A political vacuum and a culture of centralisation are impeding reform of the health and care system in Northern Ireland, according to a report by the Nuffield Trust.
The think tank said a lack of political leadership is blocking progress and obstructing efforts to improve poor waiting times, on which Northern Ireland is already significantly the worst performer in the UK.
The report, which is based on interviews with health service leaders in Northern Ireland as well as outside experts and clinicians, reveals a patient in Northern Ireland is nearly 50 times as likely to be waiting over a year for care as a patient in Wales, which is the next worst performer.
It also argues that Northern Ireland is lagging behind on social care, despite being the only area of the UK with an integrated social care system. It is the only UK country to have not refined legislation underpinning social care in recent years.
The report also finds that historical failings in workforce planning for the health service in Northern Ireland are still prevalent, resulting in a shortage of important staff groups and a costly reliance on temporary workers.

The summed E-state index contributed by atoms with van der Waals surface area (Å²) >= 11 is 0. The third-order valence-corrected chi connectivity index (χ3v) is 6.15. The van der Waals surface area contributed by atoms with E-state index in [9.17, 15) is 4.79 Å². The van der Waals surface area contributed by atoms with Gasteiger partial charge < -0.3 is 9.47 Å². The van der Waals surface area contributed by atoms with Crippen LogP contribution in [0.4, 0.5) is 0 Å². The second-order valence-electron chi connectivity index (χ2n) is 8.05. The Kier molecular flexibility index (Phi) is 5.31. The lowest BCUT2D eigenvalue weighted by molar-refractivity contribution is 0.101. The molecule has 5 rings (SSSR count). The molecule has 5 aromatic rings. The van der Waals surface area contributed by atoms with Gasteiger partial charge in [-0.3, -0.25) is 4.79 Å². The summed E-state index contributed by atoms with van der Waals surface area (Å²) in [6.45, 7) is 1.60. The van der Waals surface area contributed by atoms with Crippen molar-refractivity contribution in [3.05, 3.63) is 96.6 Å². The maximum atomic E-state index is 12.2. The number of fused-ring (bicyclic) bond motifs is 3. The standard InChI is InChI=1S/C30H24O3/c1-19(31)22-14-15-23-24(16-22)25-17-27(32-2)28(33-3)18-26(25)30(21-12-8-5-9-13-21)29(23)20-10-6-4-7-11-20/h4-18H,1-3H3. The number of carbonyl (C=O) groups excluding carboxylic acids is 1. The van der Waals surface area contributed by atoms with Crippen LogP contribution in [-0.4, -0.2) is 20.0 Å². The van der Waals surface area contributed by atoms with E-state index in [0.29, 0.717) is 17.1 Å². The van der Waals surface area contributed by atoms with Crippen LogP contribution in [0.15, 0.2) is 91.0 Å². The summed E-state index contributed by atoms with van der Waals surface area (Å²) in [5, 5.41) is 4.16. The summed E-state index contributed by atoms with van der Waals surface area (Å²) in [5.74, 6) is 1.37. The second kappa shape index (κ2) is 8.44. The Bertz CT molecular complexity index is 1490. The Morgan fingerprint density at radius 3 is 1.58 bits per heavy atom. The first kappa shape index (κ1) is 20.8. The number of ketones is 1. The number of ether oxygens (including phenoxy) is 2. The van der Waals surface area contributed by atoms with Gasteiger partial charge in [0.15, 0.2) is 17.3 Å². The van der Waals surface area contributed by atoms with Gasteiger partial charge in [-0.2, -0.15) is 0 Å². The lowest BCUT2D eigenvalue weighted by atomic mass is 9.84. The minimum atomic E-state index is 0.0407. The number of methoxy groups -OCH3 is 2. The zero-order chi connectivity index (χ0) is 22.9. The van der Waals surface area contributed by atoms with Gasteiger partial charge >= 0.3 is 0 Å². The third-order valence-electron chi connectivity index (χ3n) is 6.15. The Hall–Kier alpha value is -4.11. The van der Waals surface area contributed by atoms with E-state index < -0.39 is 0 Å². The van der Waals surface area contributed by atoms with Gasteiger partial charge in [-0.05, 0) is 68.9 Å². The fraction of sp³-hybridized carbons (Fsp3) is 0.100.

Report co-author Professor Deirdre Heenan, senior associate of the Nuffield Trust, said the spiralling waiting lists in Northern Ireland represent a major breach of public trust in the NHS.
“Longer waiting times can be deeply distressing for patients and their families and make no economic sense,” she argued. “The equivalent of one person in five is on a waiting list in Northern Ireland, with more than 120,000 people waiting over a year for treatment. A citizen of Northern Ireland is more than 3,000 times as likely as a citizen of England to have been waiting more than a year for healthcare. How bad does it have to get before urgent action is taken?”
Mark Jones, vice chair of the Royal College of Surgeons of England’s (RCS) Northern Ireland Board, said although health and social care staff continue to work valiantly in the face of challenges, there are serious concerns over the growing gap between patient demand and the capacity of the health system to meet that demand in the current political environment.